Situation-Oriented Automation of RLSS

The availability of new chemical and biological sensors, together with computational resources, enables the development of automation systems aimed to alleviate human workload, avoid human error, and increase overall reliability of RLSS. Beyond methods in robust [49] and adaptive control [50, 51], paradigms in switched control [52, 53, 54, 55] offer advantages for the management of the uncertainty caused by material loop closure. Switched control introduces attributes of flexibility and modularity to the control system [55]. These attributes may be used to allow for different control actions depending on the operational condition of the physical system and its situation in a given context. The situation can be understood as the subjective state of a system in relation to its context, which can be in itself defined by the environment and active goals.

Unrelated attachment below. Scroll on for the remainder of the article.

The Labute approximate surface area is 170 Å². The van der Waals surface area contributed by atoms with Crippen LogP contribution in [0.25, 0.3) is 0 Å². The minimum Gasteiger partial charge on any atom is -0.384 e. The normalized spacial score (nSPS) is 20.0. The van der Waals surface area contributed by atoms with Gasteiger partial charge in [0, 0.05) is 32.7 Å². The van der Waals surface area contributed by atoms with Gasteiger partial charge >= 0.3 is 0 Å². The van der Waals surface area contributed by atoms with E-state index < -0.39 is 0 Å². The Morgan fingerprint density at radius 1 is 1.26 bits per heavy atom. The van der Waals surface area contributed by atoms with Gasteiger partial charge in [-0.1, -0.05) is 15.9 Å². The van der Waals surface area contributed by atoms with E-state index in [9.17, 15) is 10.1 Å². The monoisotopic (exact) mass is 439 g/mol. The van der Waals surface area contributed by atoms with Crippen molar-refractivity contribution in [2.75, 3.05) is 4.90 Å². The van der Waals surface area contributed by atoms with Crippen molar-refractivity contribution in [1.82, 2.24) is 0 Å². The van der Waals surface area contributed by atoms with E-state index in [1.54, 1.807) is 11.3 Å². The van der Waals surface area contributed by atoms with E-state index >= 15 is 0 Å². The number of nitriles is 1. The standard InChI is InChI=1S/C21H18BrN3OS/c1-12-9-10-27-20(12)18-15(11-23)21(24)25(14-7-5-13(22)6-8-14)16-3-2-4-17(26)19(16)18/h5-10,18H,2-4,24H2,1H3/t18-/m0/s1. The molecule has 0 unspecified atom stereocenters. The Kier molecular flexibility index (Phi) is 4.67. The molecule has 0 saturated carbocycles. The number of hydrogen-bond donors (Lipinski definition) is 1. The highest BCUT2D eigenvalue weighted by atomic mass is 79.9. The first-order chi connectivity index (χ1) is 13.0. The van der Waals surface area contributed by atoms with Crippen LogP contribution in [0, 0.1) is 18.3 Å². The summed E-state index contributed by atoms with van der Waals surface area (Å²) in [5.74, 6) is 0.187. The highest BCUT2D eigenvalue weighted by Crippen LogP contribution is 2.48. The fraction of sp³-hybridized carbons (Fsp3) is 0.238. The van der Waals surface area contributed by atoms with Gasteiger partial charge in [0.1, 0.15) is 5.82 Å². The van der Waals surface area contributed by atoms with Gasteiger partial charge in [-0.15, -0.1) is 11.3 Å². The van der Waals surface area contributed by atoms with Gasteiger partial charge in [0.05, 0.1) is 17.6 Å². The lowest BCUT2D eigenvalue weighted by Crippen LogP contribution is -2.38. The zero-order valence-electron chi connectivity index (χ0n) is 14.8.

The combination of abundant sensor information creates a sensing space in which these situations may be defined, which when detected may be used to influence the operation of the system toward a specific goal. Furthermore, the ability to detect known situations in the sensing space may also open opportunities to detect unknown situations, in which case the automation system may alert and request a human expert to perform observations, collect data, or intervene. In this case, the human expert would contribute his/her knowledge to the situation, i.e. his/her situation awareness, defined as the \perception of the elements in [his/her] environment within a volume of time and space, the comprehension of their meaning, and the projection of their status into the near future" [56, 57]. This work proposes a situation-oriented approach to the switched control paradigm that performs a quantization of the sensing space to allow the automation system to actively probe for information [54]. It employs a granular decomposition [58, 59]of the measured or estimated variables, with each granule defining a situation in which a specific control objective governs the RLSS. The granular decomposition is made consistent with the SKB of a human-expert through an adaptation process that enables the automation system to \learn" the human perception of each situation, or the concept of a particular situation, from sensor readings, measurements, and inputs from an human expert. An advantage of the consistency between the granular decomposition and the human perceptions of situations is the capacity it provides to the system for the development of coordination strategies between the human and automation, i.e. the human-automation system. In particular, this dissertation makes use of a reactive agent architecture based on fuzzy associative memories (FAM), or FAM-based agents, composed of n-dimensional non-interactive fuzzy sets [60, 61]. The methodology aggregates sensor information and a set of human-expert situation assessments to obtain a parametric representation of their SKB. Data sets collected by human experts are a raw and uncompressed representation of their knowledge about the system. These data sets can be obtained from individual human experts or crowdsourced to a group of them.